The Two-Faced Girl (Diprosopus)
By MEG EDEN
The child carries her dead sister’s face,
wears her stolen body like an eternal
garment that cannot be changed,
only soiled. And look at her parents—
who are also children as they hold her
and her pencil-like ankles with fear
of breaking their bizarre infant god.
In her honor the village builds
a temple. She is named after
the goddess with three eyes.
We film her because we do not
understand, but if we were not here,
would she be found
perhaps—and be thrown
in the heat of a garbage alley?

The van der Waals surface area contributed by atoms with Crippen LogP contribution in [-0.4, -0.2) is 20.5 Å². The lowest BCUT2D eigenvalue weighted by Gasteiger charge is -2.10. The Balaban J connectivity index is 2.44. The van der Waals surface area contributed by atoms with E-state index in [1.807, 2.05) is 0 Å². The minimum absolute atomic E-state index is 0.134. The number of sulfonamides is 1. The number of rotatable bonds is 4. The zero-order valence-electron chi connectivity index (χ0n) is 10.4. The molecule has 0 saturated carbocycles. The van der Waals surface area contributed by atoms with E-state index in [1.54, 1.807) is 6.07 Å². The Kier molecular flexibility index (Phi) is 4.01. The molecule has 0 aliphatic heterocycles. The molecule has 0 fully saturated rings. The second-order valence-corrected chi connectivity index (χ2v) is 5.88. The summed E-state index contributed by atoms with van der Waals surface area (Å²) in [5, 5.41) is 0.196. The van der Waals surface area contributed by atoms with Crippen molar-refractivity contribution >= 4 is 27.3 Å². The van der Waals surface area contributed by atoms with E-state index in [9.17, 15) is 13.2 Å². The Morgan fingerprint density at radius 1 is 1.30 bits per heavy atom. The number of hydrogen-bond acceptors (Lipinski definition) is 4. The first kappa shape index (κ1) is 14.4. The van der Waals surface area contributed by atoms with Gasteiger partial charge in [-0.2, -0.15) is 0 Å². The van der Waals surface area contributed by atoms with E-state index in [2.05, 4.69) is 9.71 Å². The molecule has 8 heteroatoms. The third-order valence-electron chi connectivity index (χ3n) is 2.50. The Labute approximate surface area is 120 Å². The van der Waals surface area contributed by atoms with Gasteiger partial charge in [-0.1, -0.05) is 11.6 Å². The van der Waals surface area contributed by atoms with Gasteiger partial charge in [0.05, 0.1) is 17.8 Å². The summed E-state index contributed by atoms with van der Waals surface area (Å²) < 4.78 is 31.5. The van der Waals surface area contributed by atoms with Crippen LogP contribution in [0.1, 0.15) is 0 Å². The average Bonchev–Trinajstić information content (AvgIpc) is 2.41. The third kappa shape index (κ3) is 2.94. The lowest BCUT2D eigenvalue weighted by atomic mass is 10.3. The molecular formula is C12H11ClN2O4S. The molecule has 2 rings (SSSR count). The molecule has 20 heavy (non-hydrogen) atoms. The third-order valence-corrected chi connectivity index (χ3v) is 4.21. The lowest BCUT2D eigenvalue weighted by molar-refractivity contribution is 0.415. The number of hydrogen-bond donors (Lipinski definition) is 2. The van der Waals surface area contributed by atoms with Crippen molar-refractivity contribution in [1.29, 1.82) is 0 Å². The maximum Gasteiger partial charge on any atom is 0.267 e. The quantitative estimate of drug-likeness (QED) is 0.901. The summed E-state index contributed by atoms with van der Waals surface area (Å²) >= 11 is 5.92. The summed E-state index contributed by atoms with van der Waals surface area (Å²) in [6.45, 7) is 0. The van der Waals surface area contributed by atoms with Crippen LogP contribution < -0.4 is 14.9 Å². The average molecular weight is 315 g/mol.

The father says the child does
well, but what is well?
The baby drinks with hesitance,
and her mother is never quoted.
Meg Eden‘s work has been published in various magazines, including Rattle, Drunken Boat, Poet Lore, RHINO and Gargoyle. She teaches at the University of Maryland. She has four poetry chapbooks, and her novel “Post-High School Reality Quest” is forthcoming June 2017 from California Coldblood, an imprint of Rare Bird Books. Find her online at www.megedenbooks.com or on Twitter at @ConfusedNarwhal.